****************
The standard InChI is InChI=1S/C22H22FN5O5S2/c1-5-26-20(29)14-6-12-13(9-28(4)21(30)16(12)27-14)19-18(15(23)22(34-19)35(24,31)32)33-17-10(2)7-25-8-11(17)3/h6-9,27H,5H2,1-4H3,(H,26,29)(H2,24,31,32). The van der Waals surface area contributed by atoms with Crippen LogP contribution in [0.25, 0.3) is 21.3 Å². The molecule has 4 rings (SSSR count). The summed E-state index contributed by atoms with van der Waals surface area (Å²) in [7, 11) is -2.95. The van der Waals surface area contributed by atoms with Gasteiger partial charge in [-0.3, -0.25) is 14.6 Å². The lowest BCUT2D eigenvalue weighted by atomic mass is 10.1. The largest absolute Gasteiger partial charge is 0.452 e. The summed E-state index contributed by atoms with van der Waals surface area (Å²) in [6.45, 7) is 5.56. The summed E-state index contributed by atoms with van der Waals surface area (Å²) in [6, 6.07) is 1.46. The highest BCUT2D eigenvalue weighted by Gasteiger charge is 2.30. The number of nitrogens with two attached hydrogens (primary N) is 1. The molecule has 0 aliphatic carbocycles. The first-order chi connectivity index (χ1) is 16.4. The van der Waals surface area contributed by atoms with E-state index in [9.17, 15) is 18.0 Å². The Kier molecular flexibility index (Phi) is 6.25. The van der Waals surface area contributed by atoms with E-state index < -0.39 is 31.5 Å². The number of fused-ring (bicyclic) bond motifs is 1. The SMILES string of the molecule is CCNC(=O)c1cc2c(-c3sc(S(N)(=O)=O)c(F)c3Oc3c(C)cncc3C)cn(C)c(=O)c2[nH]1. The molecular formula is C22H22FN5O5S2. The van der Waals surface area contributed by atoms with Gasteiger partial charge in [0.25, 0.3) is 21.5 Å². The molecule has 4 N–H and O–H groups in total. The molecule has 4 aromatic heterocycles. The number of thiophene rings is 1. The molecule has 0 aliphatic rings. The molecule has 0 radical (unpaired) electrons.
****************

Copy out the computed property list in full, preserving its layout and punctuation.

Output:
The standard InChI is InChI=1S/C22H22FN5O5S2/c1-5-26-20(29)14-6-12-13(9-28(4)21(30)16(12)27-14)19-18(15(23)22(34-19)35(24,31)32)33-17-10(2)7-25-8-11(17)3/h6-9,27H,5H2,1-4H3,(H,26,29)(H2,24,31,32). The van der Waals surface area contributed by atoms with Crippen LogP contribution in [0.25, 0.3) is 21.3 Å². The molecule has 4 rings (SSSR count). The summed E-state index contributed by atoms with van der Waals surface area (Å²) in [7, 11) is -2.95. The van der Waals surface area contributed by atoms with Gasteiger partial charge in [-0.3, -0.25) is 14.6 Å². The lowest BCUT2D eigenvalue weighted by atomic mass is 10.1. The largest absolute Gasteiger partial charge is 0.452 e. The summed E-state index contributed by atoms with van der Waals surface area (Å²) in [6.45, 7) is 5.56. The summed E-state index contributed by atoms with van der Waals surface area (Å²) in [6, 6.07) is 1.46. The highest BCUT2D eigenvalue weighted by Gasteiger charge is 2.30. The number of nitrogens with two attached hydrogens (primary N) is 1. The molecule has 0 aliphatic carbocycles. The first-order chi connectivity index (χ1) is 16.4. The van der Waals surface area contributed by atoms with E-state index in [9.17, 15) is 18.0 Å². The Kier molecular flexibility index (Phi) is 6.25. The van der Waals surface area contributed by atoms with E-state index < -0.39 is 31.5 Å². The number of fused-ring (bicyclic) bond motifs is 1. The SMILES string of the molecule is CCNC(=O)c1cc2c(-c3sc(S(N)(=O)=O)c(F)c3Oc3c(C)cncc3C)cn(C)c(=O)c2[nH]1. The molecular formula is C22H22FN5O5S2. The van der Waals surface area contributed by atoms with Gasteiger partial charge in [0.25, 0.3) is 21.5 Å². The molecule has 4 N–H and O–H groups in total. The molecule has 4 aromatic heterocycles. The number of thiophene rings is 1. The molecule has 0 aliphatic rings. The molecule has 0 radical (unpaired) electrons.